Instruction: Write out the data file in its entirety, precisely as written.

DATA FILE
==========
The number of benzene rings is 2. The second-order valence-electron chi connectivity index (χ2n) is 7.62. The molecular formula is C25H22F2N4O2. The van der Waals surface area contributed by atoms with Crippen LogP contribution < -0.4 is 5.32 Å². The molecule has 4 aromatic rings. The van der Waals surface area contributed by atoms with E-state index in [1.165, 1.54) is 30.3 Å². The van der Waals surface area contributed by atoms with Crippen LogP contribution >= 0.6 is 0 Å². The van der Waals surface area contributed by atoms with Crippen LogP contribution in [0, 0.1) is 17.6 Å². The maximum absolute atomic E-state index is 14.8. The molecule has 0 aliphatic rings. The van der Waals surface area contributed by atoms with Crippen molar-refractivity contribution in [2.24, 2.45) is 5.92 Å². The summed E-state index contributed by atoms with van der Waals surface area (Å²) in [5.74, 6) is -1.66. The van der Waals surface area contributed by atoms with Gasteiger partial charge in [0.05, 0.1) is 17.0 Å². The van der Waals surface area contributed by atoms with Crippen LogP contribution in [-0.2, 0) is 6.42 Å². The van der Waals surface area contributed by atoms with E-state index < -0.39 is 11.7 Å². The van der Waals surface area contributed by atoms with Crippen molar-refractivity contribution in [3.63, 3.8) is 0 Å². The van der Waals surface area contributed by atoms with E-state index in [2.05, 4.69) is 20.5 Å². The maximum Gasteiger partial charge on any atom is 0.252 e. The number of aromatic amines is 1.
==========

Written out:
The number of benzene rings is 2. The second-order valence-electron chi connectivity index (χ2n) is 7.62. The molecular formula is C25H22F2N4O2. The van der Waals surface area contributed by atoms with Crippen LogP contribution < -0.4 is 5.32 Å². The molecule has 4 aromatic rings. The van der Waals surface area contributed by atoms with E-state index in [1.165, 1.54) is 30.3 Å². The van der Waals surface area contributed by atoms with Crippen LogP contribution >= 0.6 is 0 Å². The van der Waals surface area contributed by atoms with Crippen LogP contribution in [0, 0.1) is 17.6 Å². The maximum absolute atomic E-state index is 14.8. The molecule has 0 aliphatic rings. The van der Waals surface area contributed by atoms with Crippen molar-refractivity contribution in [2.24, 2.45) is 5.92 Å². The summed E-state index contributed by atoms with van der Waals surface area (Å²) in [5.74, 6) is -1.66. The van der Waals surface area contributed by atoms with Gasteiger partial charge in [0.05, 0.1) is 17.0 Å². The van der Waals surface area contributed by atoms with Crippen LogP contribution in [-0.2, 0) is 6.42 Å². The van der Waals surface area contributed by atoms with E-state index < -0.39 is 11.7 Å². The van der Waals surface area contributed by atoms with Crippen molar-refractivity contribution in [3.63, 3.8) is 0 Å². The van der Waals surface area contributed by atoms with E-state index in [2.05, 4.69) is 20.5 Å². The maximum Gasteiger partial charge on any atom is 0.252 e. The number of aromatic amines is 1.